1 simple technique to say goodbye to Groundhog Day

 Profile image of Corine Hines From Spring Leadership

Corine Hines

Back in 2010, when I was just starting my coaching journey, I began seeing how powerful the process was for individuals. I’ve worked with all types of leaders and managers, from underrated heads of finance and recently recruited high potentials, to directors that were heading for burn out.  Watching them grow, develop better habits and improve their relationships, was incredible. But I was itching to have more impact on the wider business.

Personal transformations are amazing – but I knew that high performing teams aren’t created because one person transforms themselves.

Over the years we’ve developed an approach that helps individuals and teams make huge leaps forward – transformations that set them up for future success, which make a significant difference to them personally and to the bottom line.

Our techniques change businesses for the better. And it’s an absolute privilege to be involved.

Have you had times when someone in your team has failed to make a phone call, complete a report or tackle a difficult conversation?

Have you already discussed it with them several times and now it’s starting to feel like Groundhog Day?

One of my clients came to me because a member of her team kept saying they were going to do something, only to miss the deadline because they were ‘just too busy.’

She told me, “It’s so frustrating, because we all sometimes feel overwhelmed, but he keeps prioritising the wrong things and making promises he can’t keep.”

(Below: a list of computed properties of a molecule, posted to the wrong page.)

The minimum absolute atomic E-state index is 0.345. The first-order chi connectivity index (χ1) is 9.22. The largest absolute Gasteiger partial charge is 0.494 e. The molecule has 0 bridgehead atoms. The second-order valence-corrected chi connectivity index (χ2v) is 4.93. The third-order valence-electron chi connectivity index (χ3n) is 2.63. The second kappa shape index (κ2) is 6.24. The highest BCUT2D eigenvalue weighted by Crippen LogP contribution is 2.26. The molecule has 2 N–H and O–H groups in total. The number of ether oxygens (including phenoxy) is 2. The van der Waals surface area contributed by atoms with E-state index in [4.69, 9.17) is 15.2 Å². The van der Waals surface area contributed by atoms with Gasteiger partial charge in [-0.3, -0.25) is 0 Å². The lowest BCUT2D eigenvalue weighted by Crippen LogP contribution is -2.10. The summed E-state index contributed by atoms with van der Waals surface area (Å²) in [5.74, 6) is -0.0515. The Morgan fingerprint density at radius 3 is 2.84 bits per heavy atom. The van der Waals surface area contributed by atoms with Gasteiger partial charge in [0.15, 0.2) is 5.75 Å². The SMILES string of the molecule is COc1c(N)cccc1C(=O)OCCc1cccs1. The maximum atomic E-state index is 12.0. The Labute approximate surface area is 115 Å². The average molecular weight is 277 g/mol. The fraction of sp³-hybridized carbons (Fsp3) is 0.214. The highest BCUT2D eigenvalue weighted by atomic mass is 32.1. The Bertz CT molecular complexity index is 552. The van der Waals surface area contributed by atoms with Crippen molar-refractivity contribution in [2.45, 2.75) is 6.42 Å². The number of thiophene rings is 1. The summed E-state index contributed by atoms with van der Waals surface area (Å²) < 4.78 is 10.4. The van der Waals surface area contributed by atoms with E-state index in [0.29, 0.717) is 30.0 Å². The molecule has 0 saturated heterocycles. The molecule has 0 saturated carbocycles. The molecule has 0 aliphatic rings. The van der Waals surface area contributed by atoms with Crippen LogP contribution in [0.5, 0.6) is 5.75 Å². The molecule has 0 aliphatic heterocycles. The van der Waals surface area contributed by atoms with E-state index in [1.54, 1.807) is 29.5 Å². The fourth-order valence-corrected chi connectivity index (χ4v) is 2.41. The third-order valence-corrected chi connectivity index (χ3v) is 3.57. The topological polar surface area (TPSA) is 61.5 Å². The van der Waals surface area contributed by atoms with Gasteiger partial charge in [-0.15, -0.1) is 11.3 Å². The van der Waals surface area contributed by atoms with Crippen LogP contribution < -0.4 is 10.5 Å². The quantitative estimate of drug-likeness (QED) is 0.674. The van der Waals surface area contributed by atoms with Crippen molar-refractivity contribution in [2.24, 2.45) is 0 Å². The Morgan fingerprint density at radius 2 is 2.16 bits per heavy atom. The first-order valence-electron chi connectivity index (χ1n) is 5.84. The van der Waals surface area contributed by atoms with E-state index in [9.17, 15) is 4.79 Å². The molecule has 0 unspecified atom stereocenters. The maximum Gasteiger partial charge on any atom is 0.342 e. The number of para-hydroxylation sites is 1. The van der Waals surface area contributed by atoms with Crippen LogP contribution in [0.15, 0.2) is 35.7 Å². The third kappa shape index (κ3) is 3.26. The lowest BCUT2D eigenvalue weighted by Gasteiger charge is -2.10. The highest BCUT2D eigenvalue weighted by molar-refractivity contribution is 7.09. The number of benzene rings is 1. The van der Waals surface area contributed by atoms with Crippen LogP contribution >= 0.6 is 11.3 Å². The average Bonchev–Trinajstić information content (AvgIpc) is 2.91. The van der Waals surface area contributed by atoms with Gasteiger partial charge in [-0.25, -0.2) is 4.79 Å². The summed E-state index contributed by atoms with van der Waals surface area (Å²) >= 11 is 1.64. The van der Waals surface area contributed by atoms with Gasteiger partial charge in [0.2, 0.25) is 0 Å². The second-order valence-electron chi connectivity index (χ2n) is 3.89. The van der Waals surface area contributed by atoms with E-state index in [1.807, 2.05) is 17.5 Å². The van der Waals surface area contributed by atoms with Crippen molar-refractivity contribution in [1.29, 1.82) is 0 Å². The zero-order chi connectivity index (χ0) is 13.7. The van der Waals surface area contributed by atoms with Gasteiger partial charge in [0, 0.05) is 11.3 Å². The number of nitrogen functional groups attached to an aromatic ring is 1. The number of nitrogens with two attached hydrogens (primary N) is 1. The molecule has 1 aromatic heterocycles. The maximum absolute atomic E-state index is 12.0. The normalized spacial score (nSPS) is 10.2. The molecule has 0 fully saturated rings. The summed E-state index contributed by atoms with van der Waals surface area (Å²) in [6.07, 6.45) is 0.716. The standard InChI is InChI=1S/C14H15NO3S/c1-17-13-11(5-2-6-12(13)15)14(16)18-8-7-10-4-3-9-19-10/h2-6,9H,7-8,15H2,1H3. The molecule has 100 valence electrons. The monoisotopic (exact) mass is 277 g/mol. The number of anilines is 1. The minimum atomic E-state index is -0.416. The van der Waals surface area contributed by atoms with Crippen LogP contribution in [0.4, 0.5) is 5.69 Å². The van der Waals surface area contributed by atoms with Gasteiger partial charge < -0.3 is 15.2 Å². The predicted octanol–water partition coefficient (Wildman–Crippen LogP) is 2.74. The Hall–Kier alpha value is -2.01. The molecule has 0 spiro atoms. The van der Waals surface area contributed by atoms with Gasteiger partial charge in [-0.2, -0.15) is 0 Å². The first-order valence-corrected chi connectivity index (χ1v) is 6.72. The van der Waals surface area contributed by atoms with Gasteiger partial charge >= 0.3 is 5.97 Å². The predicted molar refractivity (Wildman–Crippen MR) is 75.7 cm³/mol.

I’m reading the excellent book, Crucial Accountability – Tools for Resolving Violated Expectations, Broken Commitments, and Bad Behavior and it describes an accountability model called CPR. It stands for Content, Pattern & Relationship.

Content – what just happened.

“You said you’d finish the report for the client by Friday afternoon, but you missed the deadline. And then you didn’t make contact with the client or with me.”

This is the first time it happened – so state the content of what just happened and give them the space to come up with a plan so it doesn’t happen again.

But if it’s Groundhog Day….

Pattern – what has happened over time.

“This is the second time this has occurred. You agreed it wouldn’t happen again, and I’m concerned that I can’t count on you to keep your promises.”

Don’t get sucked into debating the present-day issue. Start by addressing the pattern before moving back to today’s content.

Relationships – what’s happening to us.

As the problem continues you may start losing trust and doubting their competency.

“This is starting to put a strain on how we work together. I feel as if I’m having to nag you to keep you in line, and I don’t like doing that. I guess my fear is that I can’t trust you to keep the agreements you make.”

Try to stop yourself from filling the possible silences you may get when asking some of these questions.

And don’t be afraid of repetition if the answer they offer is for a different question.

And remember, if you want to free yourself from accountability Groundhog Day, you’ll need to practice this different approach.

Good Luck!